In the meantime, he remains arguably the most talented quarterback in the league, and when things are going well, the most fun to watch, too — maybe the only fun aspect of Ole Miss football in its current state. With just eight starts under his belt, he’s also nowhere near his ceiling. As long as he still believes he can reach it in Oxford, there’s a lot to look forward to.
MATTHEW STAFFORD ARM OF THE WEEK: Kellen Mond
The general rule with freshmen is take the good and ignore the bad, and Kellen Mond’s performance against Alabama offered plenty of both — an eye-opening run that ended with a fumble, a crucial fourth-quarter drive that ended with an interception at the goal line, etc. But his final throw of the night, a 39-yard, dead-on rocket to fellow freshman Camron Buckley, was all good:
Under pressure, Mond dropped that pass into a tiny window in the exact same spot on the field where he’d been picked off just a few minutes earlier, also while rolling to his right under duress; this time, he was on the money with the most impressive throw of his fledgling career. A&M scored two plays later to cut its deficit to 24-17, which is where it ended. But Mond is clearly just getting started.
QB CURVE POWER HOUR!
Ranking the league’s starting quarterbacks heading into Week 7.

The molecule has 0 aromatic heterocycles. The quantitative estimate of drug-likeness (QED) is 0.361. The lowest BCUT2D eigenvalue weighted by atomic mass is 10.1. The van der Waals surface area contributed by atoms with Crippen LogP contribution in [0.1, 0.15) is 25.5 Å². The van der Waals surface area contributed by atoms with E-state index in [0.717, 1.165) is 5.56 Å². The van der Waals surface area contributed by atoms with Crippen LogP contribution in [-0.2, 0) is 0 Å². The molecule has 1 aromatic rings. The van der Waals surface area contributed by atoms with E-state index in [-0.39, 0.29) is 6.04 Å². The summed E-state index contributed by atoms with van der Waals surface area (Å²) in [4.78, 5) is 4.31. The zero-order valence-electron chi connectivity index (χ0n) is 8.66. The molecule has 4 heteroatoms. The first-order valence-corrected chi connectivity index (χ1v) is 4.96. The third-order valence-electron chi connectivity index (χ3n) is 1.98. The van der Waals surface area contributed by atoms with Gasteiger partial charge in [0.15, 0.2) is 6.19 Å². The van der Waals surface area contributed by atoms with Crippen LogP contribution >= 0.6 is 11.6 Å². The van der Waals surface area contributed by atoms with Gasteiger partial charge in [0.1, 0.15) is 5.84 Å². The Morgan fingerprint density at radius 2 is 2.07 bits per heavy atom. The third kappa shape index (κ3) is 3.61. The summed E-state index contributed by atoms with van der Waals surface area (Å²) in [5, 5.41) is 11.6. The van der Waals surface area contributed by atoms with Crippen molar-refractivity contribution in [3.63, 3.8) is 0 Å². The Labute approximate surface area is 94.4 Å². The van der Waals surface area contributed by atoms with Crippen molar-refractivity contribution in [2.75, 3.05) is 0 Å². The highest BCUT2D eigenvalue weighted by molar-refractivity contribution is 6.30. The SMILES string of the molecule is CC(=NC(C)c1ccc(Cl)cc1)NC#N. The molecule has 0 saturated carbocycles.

1. Jalen Hurts, Alabama. Hurts continues to do more damage with his legs than his arm, which is just fine. Midway through the regular season he remains one of four FBS passers with at least 100 attempts and zero interceptions. (Last Week: 1)
2. Jarrett Stidham, Auburn. Stidham is the SEC’s hottest passer, by far, averaging a ridiculous 11.9 yards per attempt with five touchdowns and no picks over Auburn’s four-game winning streak. If keeps it up this weekend at LSU he might unseat Hurts at the top of this list for the first time this year. (LW: 2)
3. Jake Bentley, South Carolina. Bentley was hit-or-miss in the Gamecocks’ win over Arkansas, completing just 16-of-31 attempts but also connecting on three touchdown passes, tying a career high. That’s a fair summary of his season to date. (LW: 3)
4. Shea Patterson, Ole Miss. Patterson is as good as advertised for a player still just scratching the surface, but Ole Miss has to figure out a way to scratch out some semblance of a running game. Relying on one player to carry 80 percent of the offense will never end well. (LW: 4)